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Video: Missed It? Watch Interview with Carolyn Carpeneti and Taking Flight: Mastering Executive Function

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What should we do when our children struggle academically? Should we let them fail so they’ll learn from their mistakes and do better next time? Perhaps. But what if they lack the organizational tools to succeed? Carolyn Carpeneti’s son had effectively coped with learning differences through high school and was accepted into the university of his dreams. Only weeks into his freshman year, Carpeneti was stunned to discover that her son was flunking. The problem, it turned out, was not lack of intelligence, interest, or motivation but weak executive function—the ability to plan, organize, manage time, initiate action, and achieve goals, a skill set that often does not develop in the human brain until the late teens and midtwenties. Executive…

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Top 5 Jon Stewart Author Interviews on The Daily Show

in Potpourri by

Jon Stewart’s exit from The Daily Show this week isn’t just a loss for television viewers, but for book lovers as well. We challenge all talk show hosts left in his wake to do what he has done for books: not just to promote them, but to celebrate them and their authors as a vital part of our culture. Authors of best-selling and notable books have been a staple of the late-night talk show for as long as the format has existed. From Johnny Carson to Dick Cavett to Tom Snyder to David Letterman to Seth Meyers, talk-show hosts have welcomed authors, injecting a little intellectual discussion between interviews with vapid celebrities hawking their latest blockbuster film. It was Jon…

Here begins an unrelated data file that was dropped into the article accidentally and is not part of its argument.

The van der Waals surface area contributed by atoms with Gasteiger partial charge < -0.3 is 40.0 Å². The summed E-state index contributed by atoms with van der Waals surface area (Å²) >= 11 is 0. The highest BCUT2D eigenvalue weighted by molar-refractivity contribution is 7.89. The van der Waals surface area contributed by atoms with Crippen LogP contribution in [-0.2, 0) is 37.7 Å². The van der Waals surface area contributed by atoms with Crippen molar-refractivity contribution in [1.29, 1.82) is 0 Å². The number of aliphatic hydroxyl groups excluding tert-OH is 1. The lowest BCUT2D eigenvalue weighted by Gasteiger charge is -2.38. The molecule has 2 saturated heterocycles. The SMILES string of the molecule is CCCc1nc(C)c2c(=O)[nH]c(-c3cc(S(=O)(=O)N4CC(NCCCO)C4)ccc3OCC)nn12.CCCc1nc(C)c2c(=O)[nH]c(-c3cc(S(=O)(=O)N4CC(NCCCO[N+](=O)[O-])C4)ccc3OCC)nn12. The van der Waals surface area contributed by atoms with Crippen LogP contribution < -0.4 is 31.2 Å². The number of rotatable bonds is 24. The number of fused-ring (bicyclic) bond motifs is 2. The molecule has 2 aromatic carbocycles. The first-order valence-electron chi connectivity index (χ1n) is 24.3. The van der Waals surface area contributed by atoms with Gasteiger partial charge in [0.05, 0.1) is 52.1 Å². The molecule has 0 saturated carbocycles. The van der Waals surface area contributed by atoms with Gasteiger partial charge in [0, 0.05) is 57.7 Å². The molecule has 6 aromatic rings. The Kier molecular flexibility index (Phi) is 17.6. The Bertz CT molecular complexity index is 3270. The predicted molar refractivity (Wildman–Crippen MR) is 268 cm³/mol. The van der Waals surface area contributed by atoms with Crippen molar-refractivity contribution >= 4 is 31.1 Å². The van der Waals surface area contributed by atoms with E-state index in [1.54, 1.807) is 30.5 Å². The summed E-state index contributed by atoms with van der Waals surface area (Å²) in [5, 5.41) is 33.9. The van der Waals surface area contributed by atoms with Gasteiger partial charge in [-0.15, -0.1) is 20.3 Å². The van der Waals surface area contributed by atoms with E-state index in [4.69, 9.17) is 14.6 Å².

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Video: Missed It? Interview with Carla Neggers and Declan’s Cross

in Fiction by

An escape to an idyllic Irish seaside village is about to turn deadly in this riveting new novel by master of romantic suspense Carla Neggers.  For marine biologist Julianne Maroney, two weeks in tiny Declan’s Cross on the south Irish coast is a chance to heal her broken heart. She doesn’t expect to attract the attention of FBI agents Emma Sharpe and Colin Donovan, who are in Ireland for their own personal retreat. Ten years ago, art was stolen from a mansion in Declan’s Cross, but it has never been recovered and the elusive thief never caught. Now, from the moment Julianne sets foot on Irish soil, everything goes wrong. The well-connected American diver who invited her to Ireland has…